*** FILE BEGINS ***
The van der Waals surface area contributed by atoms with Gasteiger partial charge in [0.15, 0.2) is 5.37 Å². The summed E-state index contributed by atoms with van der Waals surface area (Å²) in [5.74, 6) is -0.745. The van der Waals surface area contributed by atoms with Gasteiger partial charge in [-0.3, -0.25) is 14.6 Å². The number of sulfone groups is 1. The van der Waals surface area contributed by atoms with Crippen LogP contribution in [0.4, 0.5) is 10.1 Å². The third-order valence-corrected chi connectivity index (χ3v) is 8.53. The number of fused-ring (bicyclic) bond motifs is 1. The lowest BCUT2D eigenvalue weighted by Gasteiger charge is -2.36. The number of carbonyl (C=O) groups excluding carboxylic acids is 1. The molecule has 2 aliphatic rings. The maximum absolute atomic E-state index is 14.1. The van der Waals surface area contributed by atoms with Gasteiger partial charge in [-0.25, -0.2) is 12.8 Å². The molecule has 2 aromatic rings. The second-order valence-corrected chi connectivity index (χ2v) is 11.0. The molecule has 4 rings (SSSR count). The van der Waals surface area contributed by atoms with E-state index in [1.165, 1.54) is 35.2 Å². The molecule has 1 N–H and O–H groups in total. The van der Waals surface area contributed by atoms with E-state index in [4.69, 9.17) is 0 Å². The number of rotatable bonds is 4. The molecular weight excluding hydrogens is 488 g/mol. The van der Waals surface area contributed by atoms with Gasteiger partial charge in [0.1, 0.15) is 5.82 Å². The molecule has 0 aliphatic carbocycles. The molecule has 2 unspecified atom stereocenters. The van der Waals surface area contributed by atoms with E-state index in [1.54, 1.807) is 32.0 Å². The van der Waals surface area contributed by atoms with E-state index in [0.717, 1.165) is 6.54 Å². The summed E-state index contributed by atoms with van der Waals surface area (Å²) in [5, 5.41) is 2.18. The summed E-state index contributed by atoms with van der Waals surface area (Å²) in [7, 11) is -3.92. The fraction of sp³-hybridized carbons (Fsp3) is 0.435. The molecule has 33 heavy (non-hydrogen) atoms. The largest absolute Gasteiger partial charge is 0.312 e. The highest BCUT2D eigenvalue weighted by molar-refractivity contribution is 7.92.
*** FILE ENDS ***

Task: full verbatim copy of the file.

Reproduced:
The van der Waals surface area contributed by atoms with Gasteiger partial charge in [0.15, 0.2) is 5.37 Å². The summed E-state index contributed by atoms with van der Waals surface area (Å²) in [5.74, 6) is -0.745. The van der Waals surface area contributed by atoms with Gasteiger partial charge in [-0.3, -0.25) is 14.6 Å². The number of sulfone groups is 1. The van der Waals surface area contributed by atoms with Crippen LogP contribution in [0.4, 0.5) is 10.1 Å². The third-order valence-corrected chi connectivity index (χ3v) is 8.53. The number of fused-ring (bicyclic) bond motifs is 1. The lowest BCUT2D eigenvalue weighted by Gasteiger charge is -2.36. The number of carbonyl (C=O) groups excluding carboxylic acids is 1. The molecule has 2 aliphatic rings. The maximum absolute atomic E-state index is 14.1. The van der Waals surface area contributed by atoms with Gasteiger partial charge in [-0.25, -0.2) is 12.8 Å². The molecule has 2 aromatic rings. The second-order valence-corrected chi connectivity index (χ2v) is 11.0. The molecule has 4 rings (SSSR count). The van der Waals surface area contributed by atoms with E-state index in [1.165, 1.54) is 35.2 Å². The molecule has 1 N–H and O–H groups in total. The van der Waals surface area contributed by atoms with E-state index in [4.69, 9.17) is 0 Å². The number of rotatable bonds is 4. The molecular weight excluding hydrogens is 488 g/mol. The van der Waals surface area contributed by atoms with Gasteiger partial charge in [0.1, 0.15) is 5.82 Å². The molecule has 0 aliphatic carbocycles. The molecule has 2 unspecified atom stereocenters. The van der Waals surface area contributed by atoms with E-state index in [1.54, 1.807) is 32.0 Å². The van der Waals surface area contributed by atoms with E-state index in [0.717, 1.165) is 6.54 Å². The summed E-state index contributed by atoms with van der Waals surface area (Å²) in [5, 5.41) is 2.18. The summed E-state index contributed by atoms with van der Waals surface area (Å²) in [7, 11) is -3.92. The fraction of sp³-hybridized carbons (Fsp3) is 0.435. The molecule has 33 heavy (non-hydrogen) atoms. The largest absolute Gasteiger partial charge is 0.312 e. The highest BCUT2D eigenvalue weighted by molar-refractivity contribution is 7.92.